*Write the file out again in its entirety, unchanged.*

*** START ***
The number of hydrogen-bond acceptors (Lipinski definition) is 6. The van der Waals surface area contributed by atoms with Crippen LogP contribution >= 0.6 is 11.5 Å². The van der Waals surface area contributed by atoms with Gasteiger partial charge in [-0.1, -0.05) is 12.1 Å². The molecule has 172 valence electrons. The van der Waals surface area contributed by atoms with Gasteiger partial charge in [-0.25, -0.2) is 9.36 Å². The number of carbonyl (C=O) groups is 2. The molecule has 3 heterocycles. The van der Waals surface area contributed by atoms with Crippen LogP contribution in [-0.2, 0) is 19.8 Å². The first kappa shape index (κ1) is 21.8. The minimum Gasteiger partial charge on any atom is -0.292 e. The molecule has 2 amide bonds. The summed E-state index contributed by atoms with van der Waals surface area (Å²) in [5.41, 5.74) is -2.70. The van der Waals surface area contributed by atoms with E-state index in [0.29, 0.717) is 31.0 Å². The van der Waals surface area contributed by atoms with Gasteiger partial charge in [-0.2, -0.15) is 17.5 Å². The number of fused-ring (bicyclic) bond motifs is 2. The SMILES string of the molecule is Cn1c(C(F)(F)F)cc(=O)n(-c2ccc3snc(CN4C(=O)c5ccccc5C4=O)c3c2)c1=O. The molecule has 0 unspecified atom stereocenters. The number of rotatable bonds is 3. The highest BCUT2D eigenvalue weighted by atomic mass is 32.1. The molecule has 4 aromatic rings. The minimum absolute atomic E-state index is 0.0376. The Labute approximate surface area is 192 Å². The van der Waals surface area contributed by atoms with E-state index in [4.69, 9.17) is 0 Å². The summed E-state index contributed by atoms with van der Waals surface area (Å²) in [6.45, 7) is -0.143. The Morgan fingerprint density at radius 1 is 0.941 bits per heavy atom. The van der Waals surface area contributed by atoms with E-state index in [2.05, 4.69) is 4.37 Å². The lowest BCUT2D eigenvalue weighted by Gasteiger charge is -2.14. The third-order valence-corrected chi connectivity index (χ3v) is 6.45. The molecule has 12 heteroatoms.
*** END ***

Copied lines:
The number of hydrogen-bond acceptors (Lipinski definition) is 6. The van der Waals surface area contributed by atoms with Crippen LogP contribution >= 0.6 is 11.5 Å². The van der Waals surface area contributed by atoms with Gasteiger partial charge in [-0.1, -0.05) is 12.1 Å². The molecule has 172 valence electrons. The van der Waals surface area contributed by atoms with Gasteiger partial charge in [-0.25, -0.2) is 9.36 Å². The number of carbonyl (C=O) groups is 2. The molecule has 3 heterocycles. The van der Waals surface area contributed by atoms with Crippen LogP contribution in [-0.2, 0) is 19.8 Å². The first kappa shape index (κ1) is 21.8. The minimum Gasteiger partial charge on any atom is -0.292 e. The molecule has 2 amide bonds. The summed E-state index contributed by atoms with van der Waals surface area (Å²) in [5.41, 5.74) is -2.70. The van der Waals surface area contributed by atoms with E-state index in [0.29, 0.717) is 31.0 Å². The van der Waals surface area contributed by atoms with Gasteiger partial charge in [-0.2, -0.15) is 17.5 Å². The number of fused-ring (bicyclic) bond motifs is 2. The SMILES string of the molecule is Cn1c(C(F)(F)F)cc(=O)n(-c2ccc3snc(CN4C(=O)c5ccccc5C4=O)c3c2)c1=O. The molecule has 0 unspecified atom stereocenters. The number of rotatable bonds is 3. The highest BCUT2D eigenvalue weighted by atomic mass is 32.1. The molecule has 4 aromatic rings. The minimum absolute atomic E-state index is 0.0376. The Labute approximate surface area is 192 Å². The van der Waals surface area contributed by atoms with E-state index in [4.69, 9.17) is 0 Å². The summed E-state index contributed by atoms with van der Waals surface area (Å²) in [6.45, 7) is -0.143. The Morgan fingerprint density at radius 1 is 0.941 bits per heavy atom. The van der Waals surface area contributed by atoms with E-state index in [2.05, 4.69) is 4.37 Å². The lowest BCUT2D eigenvalue weighted by Gasteiger charge is -2.14. The third-order valence-corrected chi connectivity index (χ3v) is 6.45. The molecule has 12 heteroatoms.